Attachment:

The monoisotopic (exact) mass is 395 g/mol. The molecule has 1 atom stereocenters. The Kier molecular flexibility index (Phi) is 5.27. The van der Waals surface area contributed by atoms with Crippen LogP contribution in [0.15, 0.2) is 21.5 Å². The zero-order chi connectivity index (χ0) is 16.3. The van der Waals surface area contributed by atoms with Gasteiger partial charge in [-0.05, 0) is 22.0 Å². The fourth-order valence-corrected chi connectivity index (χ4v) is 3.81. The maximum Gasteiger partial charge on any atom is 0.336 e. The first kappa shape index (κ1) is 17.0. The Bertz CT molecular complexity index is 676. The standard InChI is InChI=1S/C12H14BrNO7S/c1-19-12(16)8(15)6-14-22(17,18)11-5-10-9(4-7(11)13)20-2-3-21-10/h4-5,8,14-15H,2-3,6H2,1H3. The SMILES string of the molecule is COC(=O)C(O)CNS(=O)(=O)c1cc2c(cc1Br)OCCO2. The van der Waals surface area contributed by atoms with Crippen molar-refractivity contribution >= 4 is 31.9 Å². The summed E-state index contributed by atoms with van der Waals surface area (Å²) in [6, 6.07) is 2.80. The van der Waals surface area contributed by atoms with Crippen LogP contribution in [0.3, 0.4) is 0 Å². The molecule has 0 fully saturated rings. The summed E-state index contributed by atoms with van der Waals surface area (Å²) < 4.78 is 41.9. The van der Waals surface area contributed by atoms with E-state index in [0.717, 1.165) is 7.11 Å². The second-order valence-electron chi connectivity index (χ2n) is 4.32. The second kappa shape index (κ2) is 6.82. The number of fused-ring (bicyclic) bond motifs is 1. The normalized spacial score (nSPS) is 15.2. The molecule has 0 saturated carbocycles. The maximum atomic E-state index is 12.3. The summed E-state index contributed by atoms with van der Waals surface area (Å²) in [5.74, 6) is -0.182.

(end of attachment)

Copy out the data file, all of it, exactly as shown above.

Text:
The monoisotopic (exact) mass is 395 g/mol. The molecule has 1 atom stereocenters. The Kier molecular flexibility index (Phi) is 5.27. The van der Waals surface area contributed by atoms with Crippen LogP contribution in [0.15, 0.2) is 21.5 Å². The zero-order chi connectivity index (χ0) is 16.3. The van der Waals surface area contributed by atoms with Gasteiger partial charge in [-0.05, 0) is 22.0 Å². The fourth-order valence-corrected chi connectivity index (χ4v) is 3.81. The maximum Gasteiger partial charge on any atom is 0.336 e. The first kappa shape index (κ1) is 17.0. The Bertz CT molecular complexity index is 676. The standard InChI is InChI=1S/C12H14BrNO7S/c1-19-12(16)8(15)6-14-22(17,18)11-5-10-9(4-7(11)13)20-2-3-21-10/h4-5,8,14-15H,2-3,6H2,1H3. The SMILES string of the molecule is COC(=O)C(O)CNS(=O)(=O)c1cc2c(cc1Br)OCCO2. The van der Waals surface area contributed by atoms with Crippen molar-refractivity contribution >= 4 is 31.9 Å². The summed E-state index contributed by atoms with van der Waals surface area (Å²) in [6, 6.07) is 2.80. The van der Waals surface area contributed by atoms with Crippen LogP contribution in [0.3, 0.4) is 0 Å². The molecule has 0 fully saturated rings. The summed E-state index contributed by atoms with van der Waals surface area (Å²) < 4.78 is 41.9. The van der Waals surface area contributed by atoms with E-state index in [0.717, 1.165) is 7.11 Å². The second-order valence-electron chi connectivity index (χ2n) is 4.32. The second kappa shape index (κ2) is 6.82. The number of fused-ring (bicyclic) bond motifs is 1. The normalized spacial score (nSPS) is 15.2. The molecule has 0 saturated carbocycles. The maximum atomic E-state index is 12.3. The summed E-state index contributed by atoms with van der Waals surface area (Å²) in [5.74, 6) is -0.182.